Tar sand extraction in Alberta

Yet, as fossil fuel prices rise, tar sand extraction becomes ever more feasible, so much so that President Obama is considering a proposal for a pipeline from Alberta to the US refineries in the South to meet the energy needs of the US. 

Independent research has shown that tar sand extraction in Alberta has devastating costs for people living in the area (the area affected is currently about 485 sq km, the Alberta government plans to expand the extraction area to the size of France in the next couple of years). Cancer rates amongst native Canadian, the Inuit, are seven times higher as normal, and fish from the delta contain three times as high an amount of toxic chemical (mercury and cadmium). The Albertan government disputes these findings but refuses to appoint independent researchers to verify them. 

So, what’s the solution? Tar sand extraction is driven by rising energy prices which makes this type of extraction financially viable. High energy prices will stay with us for the foreseeable future, so hopes that the development of cheap alternative energy sources will put an end to this practice are motivated by wishful thinking at best. 

The only way out of this dilemma seems to be radical change of thinking about the costs of energy production. At present, energy companies engaged in tar sands extraction can claim huge subsidies. This makes tar sand extraction a highly profitable enterprise, almost twice as profitable as conventional oil drilling. But this is only part of the story. 

Companies can also offset many of the costs of oil extraction to the local communities by discounting so-called externalities. What does this mean? The immediate costs of production are part of the price of the final product, such as investment in machinery to extract and transport the product. The long term costs of extraction activities are however not calculated into the price. Increased health costs for cancer care amongst native Canadians in the area are shouldered by the state government. And the long term environmental costs are not even considered (beavers have virtually disappeared in the delta and water sources are contaminated). As long as extraction companies can disregard theses externalities, energy prices of oil from tar sands will not reflect the real costs of its production. 

In effect, tar sand extraction prices are a result of a distortion in the energy market. Production companies obtain huge subsidies from the government, discount the real costs and risks of tar sand extraction while the public foots the environmental costs and health care bill. Readjusting the market price for tar sands to properly reflect its externalities may be a first step to solve this environmental and moral dilemma. 

Labour's search for a winning formula

After the party conferences, political commentators in Britain have taken stock and assessed the fortunes of the political parties. Whilst most agree that all three main parties have had a good conference season (the UKIP conference quickly degenerated into a clown’s show), there has been a major shift in the tone of the public debate. And it is Labour that is at the heart of this shift.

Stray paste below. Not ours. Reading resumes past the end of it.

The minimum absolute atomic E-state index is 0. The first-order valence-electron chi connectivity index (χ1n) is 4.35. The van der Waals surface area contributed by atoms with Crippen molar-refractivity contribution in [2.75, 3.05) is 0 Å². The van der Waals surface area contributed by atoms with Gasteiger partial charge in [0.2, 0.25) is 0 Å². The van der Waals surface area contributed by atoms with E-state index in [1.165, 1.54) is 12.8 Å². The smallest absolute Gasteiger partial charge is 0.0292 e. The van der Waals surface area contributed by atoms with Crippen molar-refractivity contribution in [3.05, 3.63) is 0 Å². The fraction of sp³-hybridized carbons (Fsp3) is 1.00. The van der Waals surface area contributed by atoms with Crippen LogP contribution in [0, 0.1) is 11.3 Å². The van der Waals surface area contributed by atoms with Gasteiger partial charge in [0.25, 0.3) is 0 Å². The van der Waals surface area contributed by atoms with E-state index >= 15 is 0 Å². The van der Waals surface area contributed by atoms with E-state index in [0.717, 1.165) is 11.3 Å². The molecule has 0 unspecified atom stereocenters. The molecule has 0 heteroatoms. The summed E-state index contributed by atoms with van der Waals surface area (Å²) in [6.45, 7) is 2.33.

Labour’s leader Ed Miliband promised to ‘freeze energy bills’ for everyone for 20 months if Labour would come to power. What looks like a policy straight from the Communist Manifesto at first, indicates some major movement in the Labour Party itself, and not of the expected kind. 

At first glance, this may have heralded a move to the loony left, as some Conservatives would have it. I do believe a freeze in energy bills is non-sensical at best, but interestingly, it may mean much more for internal Labour party politics. What many observers overlook is that this may be Miliband’s desperate attempt to free himself from the suffocating embrace of Ed Ball’s formula. The shadow chancellor has banked Labour’s political future on one scenario, the failure of austerity (in fact, the difference between Labour’s and the Coalitions budget plans amounts to less than .6 percent). Balls thought that as the economic recovery was nowhere in sight by the next election, voters would punish the Coalition government for budget cuts. 

This was always a highly risky strategy. In effect, it meant that Labour had few policies and chanced everything on a particular turn of events. If things went differently, it was left without convincing arguments. And this is exactly what appears to come true. The IMF has upgraded its growth forecast for Britain to 1.4% this year which means that Britain is now the fastest growing economy of the G7. 

Cue Ed Miliband who has now (sensibly) tried to shift the main emphasis of Labour’s policies from resistance to austerity to the ‘cost of living’. This resonates with voters much more than the slightly arcane discussions about austerity and is something that might still continue well into the next parliament. 

So, in the end, Miliband’s change of topic is a smart move. It opens up new territory for Labour strategies, and releases its leader from the deadly embrace of a fatal misjudgment by his shadow chancellor. Soon, Miliband may be strong enough to put his new authority to the test and send Balls packing. Until he does so, the Labour party is hamstrung by Balls’ failed economic analysis and his history as Gordon Brown’s underling. To win elections, Miliband knows he has to change this.